Rent Shop Volunteer Join

Q. Who is Mr. Smarty Plants?

A: There are those who suspect Wildflower Center volunteers are the culpable and capable culprits. Yet, others think staff members play some, albeit small, role. You can torture us with your plant questions, but we will never reveal the Green Guru's secret identity.

Help us grow by giving to the Plant Database Fund or by becoming a member

Did you know you can access the Native Plant Information Network with your web-enabled smartphone?

Share

Ask Mr. Smarty Plants

Ask Mr. Smarty Plants is a free service provided by the staff and volunteers at the Lady Bird Johnson Wildflower Center.

Search Smarty Plants
See a list of all Smarty Plants questions

Please forgive us, but Mr. Smarty Plants has been overwhelmed by a flood of mail and must take a break for awhile to catch up. We hope to be accepting new questions again soon. Thank you!

Need help with plant identification, visit the plant identification page.

 
rate this answer
Not Yet Rated

Tuesday - July 05, 2011

From: Austin, TX
Region: Southwest
Topic: Shrubs
Title: What fertilizer can make potted plants flower in Austin, TX?
Answered by: Jimmy Mills

QUESTION:

I have a Lantana and esmarelda planted in large pots. They froze last winter but have both come back strong except they do not bloom even though I have fertilized. Is there something special I need to feed them to get them to bloom in pots?

ANSWER:

In checking our Database, I find that there are four species of Lantana that grow in Texas. The name Esmeralda is used as a common name for various plants, and is also the genus name of a group of orchid plants. In short, Mr. Smarty Plants isn’t entirely sure which plants we are dealing with.

However, fertilization may be at the root of the problem, so lets talk about that.  First of all, plants that have frozen and are trying to grow back are under stress. Generally, we recommend that plants under stress shouldn’t be fertilized. In your case, the plants seem to have come back and are exhibiting good vegetative growth, but you want them to flower.

The most common elements that are found in fertilizers are nitrogen (N), phosphorus (P), and potassium (K), and fertilizers containing these three elements are termed complete fertilizers. Fertilizers differ in the relative amount of these elements that they contain, and this information is found on the label of the fertilizer container (bag, bottle, etc.) It is represented by three numbers, eg 1-1-1, or 5-10-5, or 3-1-2, which are the percentages of the elements; N, P, and K in that order. This link from The Great Big Greenhouse and Nursery can tell you a lot more about fertilizer.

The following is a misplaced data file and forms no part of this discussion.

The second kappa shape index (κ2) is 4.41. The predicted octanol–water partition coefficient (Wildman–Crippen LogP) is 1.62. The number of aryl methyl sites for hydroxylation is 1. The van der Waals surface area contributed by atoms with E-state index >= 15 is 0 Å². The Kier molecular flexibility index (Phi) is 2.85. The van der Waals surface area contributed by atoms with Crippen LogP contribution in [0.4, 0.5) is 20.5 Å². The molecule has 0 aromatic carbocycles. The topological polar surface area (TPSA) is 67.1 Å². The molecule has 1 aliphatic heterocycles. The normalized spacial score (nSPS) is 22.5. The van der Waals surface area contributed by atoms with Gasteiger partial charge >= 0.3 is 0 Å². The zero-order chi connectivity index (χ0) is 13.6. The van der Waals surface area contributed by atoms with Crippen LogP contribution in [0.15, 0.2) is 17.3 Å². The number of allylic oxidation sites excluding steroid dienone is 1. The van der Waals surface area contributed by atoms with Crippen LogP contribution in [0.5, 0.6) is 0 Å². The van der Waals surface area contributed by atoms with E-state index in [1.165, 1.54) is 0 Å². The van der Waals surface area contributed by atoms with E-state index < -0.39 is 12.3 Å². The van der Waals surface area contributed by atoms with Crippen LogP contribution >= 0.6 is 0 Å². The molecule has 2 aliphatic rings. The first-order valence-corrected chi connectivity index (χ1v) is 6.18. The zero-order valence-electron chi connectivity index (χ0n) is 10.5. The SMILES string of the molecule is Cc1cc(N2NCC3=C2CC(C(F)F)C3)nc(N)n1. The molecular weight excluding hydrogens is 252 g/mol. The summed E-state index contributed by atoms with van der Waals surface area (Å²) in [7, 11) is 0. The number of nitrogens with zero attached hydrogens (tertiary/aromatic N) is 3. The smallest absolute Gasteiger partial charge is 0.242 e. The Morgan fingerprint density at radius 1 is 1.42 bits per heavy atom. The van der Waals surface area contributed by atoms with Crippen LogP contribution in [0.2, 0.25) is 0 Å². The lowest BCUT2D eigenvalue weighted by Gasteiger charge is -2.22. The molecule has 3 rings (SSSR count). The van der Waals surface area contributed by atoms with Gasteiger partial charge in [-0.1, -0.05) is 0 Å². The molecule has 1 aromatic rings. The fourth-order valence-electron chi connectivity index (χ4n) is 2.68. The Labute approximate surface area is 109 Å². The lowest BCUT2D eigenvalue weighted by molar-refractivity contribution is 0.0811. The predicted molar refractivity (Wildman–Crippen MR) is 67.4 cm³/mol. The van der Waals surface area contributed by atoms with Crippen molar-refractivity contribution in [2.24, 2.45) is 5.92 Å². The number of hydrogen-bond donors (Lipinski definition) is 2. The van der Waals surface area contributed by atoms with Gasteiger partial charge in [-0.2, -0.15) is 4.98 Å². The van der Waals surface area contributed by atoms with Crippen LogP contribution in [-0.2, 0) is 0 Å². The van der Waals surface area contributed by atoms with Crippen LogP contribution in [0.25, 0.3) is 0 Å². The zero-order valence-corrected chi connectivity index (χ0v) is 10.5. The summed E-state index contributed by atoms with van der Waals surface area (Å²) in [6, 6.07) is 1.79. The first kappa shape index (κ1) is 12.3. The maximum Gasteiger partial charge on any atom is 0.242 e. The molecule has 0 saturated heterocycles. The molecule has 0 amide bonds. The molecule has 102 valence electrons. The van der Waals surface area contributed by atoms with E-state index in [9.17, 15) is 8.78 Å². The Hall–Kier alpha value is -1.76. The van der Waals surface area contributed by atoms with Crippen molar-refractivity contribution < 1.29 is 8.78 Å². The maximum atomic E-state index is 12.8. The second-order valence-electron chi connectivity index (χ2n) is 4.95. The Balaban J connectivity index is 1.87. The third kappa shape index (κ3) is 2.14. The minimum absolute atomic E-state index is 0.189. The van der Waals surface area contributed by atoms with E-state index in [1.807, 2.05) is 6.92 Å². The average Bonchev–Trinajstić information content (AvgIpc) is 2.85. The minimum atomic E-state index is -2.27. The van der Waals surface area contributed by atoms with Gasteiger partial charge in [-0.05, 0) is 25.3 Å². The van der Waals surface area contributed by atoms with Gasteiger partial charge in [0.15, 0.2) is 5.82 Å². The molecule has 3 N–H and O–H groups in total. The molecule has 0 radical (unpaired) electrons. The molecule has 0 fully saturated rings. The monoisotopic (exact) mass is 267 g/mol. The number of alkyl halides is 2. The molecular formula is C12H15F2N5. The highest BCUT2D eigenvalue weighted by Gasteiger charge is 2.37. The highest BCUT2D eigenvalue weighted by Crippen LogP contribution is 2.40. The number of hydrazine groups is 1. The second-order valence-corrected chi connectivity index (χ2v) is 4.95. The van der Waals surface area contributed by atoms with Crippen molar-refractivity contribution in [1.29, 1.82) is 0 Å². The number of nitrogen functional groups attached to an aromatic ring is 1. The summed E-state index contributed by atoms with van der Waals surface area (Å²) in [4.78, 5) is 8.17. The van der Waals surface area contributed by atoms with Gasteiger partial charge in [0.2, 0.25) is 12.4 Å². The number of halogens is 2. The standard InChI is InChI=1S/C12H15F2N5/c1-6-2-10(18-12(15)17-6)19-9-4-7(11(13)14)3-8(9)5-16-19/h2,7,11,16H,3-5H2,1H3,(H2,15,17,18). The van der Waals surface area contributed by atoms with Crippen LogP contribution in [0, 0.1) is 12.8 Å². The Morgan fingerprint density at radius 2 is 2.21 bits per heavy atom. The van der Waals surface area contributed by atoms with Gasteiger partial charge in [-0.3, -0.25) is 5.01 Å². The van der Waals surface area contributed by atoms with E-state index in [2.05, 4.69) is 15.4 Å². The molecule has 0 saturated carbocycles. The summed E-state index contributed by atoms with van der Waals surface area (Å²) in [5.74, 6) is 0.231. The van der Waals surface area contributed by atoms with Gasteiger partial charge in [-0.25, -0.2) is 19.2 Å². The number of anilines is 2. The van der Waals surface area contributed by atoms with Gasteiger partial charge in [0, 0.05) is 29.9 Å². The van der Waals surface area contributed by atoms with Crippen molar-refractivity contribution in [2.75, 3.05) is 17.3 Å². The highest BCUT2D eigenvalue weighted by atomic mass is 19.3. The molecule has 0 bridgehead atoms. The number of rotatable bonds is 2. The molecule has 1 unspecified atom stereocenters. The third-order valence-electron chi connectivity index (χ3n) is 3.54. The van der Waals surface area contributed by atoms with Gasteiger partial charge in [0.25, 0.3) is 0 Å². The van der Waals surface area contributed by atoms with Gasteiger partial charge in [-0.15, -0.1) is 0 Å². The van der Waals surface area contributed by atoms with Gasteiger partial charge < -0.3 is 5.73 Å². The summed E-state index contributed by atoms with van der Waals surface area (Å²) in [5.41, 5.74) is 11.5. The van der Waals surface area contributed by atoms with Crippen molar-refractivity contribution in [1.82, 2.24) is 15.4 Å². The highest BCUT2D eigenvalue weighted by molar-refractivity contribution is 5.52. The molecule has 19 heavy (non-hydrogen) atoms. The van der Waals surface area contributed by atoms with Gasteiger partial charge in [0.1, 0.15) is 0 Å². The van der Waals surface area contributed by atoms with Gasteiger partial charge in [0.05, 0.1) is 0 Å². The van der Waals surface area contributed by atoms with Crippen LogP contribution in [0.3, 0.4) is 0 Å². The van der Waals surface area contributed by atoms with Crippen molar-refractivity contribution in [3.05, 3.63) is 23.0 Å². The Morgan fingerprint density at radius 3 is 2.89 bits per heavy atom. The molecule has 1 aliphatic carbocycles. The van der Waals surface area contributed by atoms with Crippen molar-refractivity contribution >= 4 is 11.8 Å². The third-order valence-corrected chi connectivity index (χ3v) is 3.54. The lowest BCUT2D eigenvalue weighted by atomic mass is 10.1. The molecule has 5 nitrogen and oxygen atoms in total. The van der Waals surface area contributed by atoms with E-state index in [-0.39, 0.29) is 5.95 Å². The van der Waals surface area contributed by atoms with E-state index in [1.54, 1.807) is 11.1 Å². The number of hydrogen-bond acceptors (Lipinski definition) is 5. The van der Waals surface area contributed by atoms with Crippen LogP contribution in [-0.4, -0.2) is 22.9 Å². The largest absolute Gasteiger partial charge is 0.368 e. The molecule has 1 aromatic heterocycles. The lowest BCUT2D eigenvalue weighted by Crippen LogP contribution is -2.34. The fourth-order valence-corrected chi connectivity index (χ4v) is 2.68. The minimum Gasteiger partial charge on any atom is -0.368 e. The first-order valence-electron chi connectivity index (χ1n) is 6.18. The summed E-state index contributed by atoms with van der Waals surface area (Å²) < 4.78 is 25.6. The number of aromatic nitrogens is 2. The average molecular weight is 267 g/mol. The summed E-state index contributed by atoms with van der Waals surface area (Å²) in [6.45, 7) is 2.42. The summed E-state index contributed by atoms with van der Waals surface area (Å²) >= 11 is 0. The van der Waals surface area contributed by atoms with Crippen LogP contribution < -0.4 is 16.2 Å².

You didn’t mention what kind of fertilizer you used, ie the ratio of N:P:K. In some plants, flowering is inhibited if the ratio of  N/P is too high. If you used a regular lawn fertilizer, the N/P ratio in your pots may be high enough to prevent flowering. This link to Central Texas Gardening has some good tips about proper use of fertilizers.

 

More Shrubs Questions

Plants for full-sun landscape
November 20, 2007 - I live in a very rocky area just outside of Fort Worth, TX. It's taken me all spring, summer & now I'm going into the fall, to landscape just 30 feet in front of my house. The front of the house get...
view the full question and answer

Native border plants to stop erosion
February 18, 2015 - I need native border plants to assist in stopping soil erosion due to water run off from rain and the Catawba River.
view the full question and answer

Failure to thrive of Hamelia patens in Laredo
September 19, 2008 - I have a question regarding Hamelias patens(firebush)that I have been trying to grow for 2 years. I live in Laredo, Texas and this area should be an excellent climate for this plant. I planted 12 of t...
view the full question and answer

Two Holly Cultivars for a Texas Front Landscape?
February 22, 2016 - We are starting a new with our landscape. All existing 30-year-old plants are going to be removed. We would like a focal point at the front door area and are considering 'Savannah' or 'Nellie R. St...
view the full question and answer

Low-maintenance native plants for Arizona
March 12, 2009 - Will you please suggest some Native plants that can be left without care for the summer and survive - other than cactus?
view the full question and answer

Support the Wildflower Center by Donating Online or Becoming a Member today.